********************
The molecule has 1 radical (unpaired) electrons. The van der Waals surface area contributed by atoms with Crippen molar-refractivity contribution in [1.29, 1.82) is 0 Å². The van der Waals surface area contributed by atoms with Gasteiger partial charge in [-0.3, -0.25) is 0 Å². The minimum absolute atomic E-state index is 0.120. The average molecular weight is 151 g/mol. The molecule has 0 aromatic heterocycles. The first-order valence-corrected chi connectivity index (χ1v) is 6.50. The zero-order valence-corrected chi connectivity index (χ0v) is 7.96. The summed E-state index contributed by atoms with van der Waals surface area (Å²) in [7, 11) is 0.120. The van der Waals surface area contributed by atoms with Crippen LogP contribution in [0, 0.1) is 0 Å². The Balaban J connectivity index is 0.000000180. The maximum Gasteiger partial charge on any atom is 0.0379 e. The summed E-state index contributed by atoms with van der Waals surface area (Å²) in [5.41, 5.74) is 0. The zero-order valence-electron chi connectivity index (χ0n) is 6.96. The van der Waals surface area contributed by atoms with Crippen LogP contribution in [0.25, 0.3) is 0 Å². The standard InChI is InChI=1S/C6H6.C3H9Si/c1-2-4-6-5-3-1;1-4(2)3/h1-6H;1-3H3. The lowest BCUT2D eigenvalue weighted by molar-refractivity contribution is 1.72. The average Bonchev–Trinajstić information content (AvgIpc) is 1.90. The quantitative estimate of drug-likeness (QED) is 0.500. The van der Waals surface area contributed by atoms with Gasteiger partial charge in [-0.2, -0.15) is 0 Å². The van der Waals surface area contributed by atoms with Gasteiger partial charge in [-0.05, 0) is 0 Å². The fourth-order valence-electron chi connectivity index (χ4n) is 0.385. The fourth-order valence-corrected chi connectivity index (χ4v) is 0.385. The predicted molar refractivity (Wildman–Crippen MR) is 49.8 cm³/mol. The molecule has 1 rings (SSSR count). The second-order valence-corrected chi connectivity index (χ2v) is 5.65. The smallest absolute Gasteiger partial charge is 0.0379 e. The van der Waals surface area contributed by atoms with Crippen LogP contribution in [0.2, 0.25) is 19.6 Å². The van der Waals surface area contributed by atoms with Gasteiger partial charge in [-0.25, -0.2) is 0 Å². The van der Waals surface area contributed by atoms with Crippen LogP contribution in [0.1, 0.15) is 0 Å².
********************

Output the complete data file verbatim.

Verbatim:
The molecule has 1 radical (unpaired) electrons. The van der Waals surface area contributed by atoms with Crippen molar-refractivity contribution in [1.29, 1.82) is 0 Å². The van der Waals surface area contributed by atoms with Gasteiger partial charge in [-0.3, -0.25) is 0 Å². The minimum absolute atomic E-state index is 0.120. The average molecular weight is 151 g/mol. The molecule has 0 aromatic heterocycles. The first-order valence-corrected chi connectivity index (χ1v) is 6.50. The zero-order valence-corrected chi connectivity index (χ0v) is 7.96. The summed E-state index contributed by atoms with van der Waals surface area (Å²) in [7, 11) is 0.120. The van der Waals surface area contributed by atoms with Crippen LogP contribution in [0, 0.1) is 0 Å². The Balaban J connectivity index is 0.000000180. The maximum Gasteiger partial charge on any atom is 0.0379 e. The summed E-state index contributed by atoms with van der Waals surface area (Å²) in [5.41, 5.74) is 0. The zero-order valence-electron chi connectivity index (χ0n) is 6.96. The van der Waals surface area contributed by atoms with Crippen LogP contribution in [0.25, 0.3) is 0 Å². The standard InChI is InChI=1S/C6H6.C3H9Si/c1-2-4-6-5-3-1;1-4(2)3/h1-6H;1-3H3. The lowest BCUT2D eigenvalue weighted by molar-refractivity contribution is 1.72. The average Bonchev–Trinajstić information content (AvgIpc) is 1.90. The quantitative estimate of drug-likeness (QED) is 0.500. The van der Waals surface area contributed by atoms with Gasteiger partial charge in [-0.2, -0.15) is 0 Å². The van der Waals surface area contributed by atoms with Gasteiger partial charge in [-0.05, 0) is 0 Å². The fourth-order valence-electron chi connectivity index (χ4n) is 0.385. The fourth-order valence-corrected chi connectivity index (χ4v) is 0.385. The predicted molar refractivity (Wildman–Crippen MR) is 49.8 cm³/mol. The molecule has 1 rings (SSSR count). The second-order valence-corrected chi connectivity index (χ2v) is 5.65. The smallest absolute Gasteiger partial charge is 0.0379 e. The van der Waals surface area contributed by atoms with Crippen LogP contribution in [0.2, 0.25) is 19.6 Å². The van der Waals surface area contributed by atoms with Gasteiger partial charge in [-0.25, -0.2) is 0 Å². The van der Waals surface area contributed by atoms with Crippen LogP contribution in [0.1, 0.15) is 0 Å².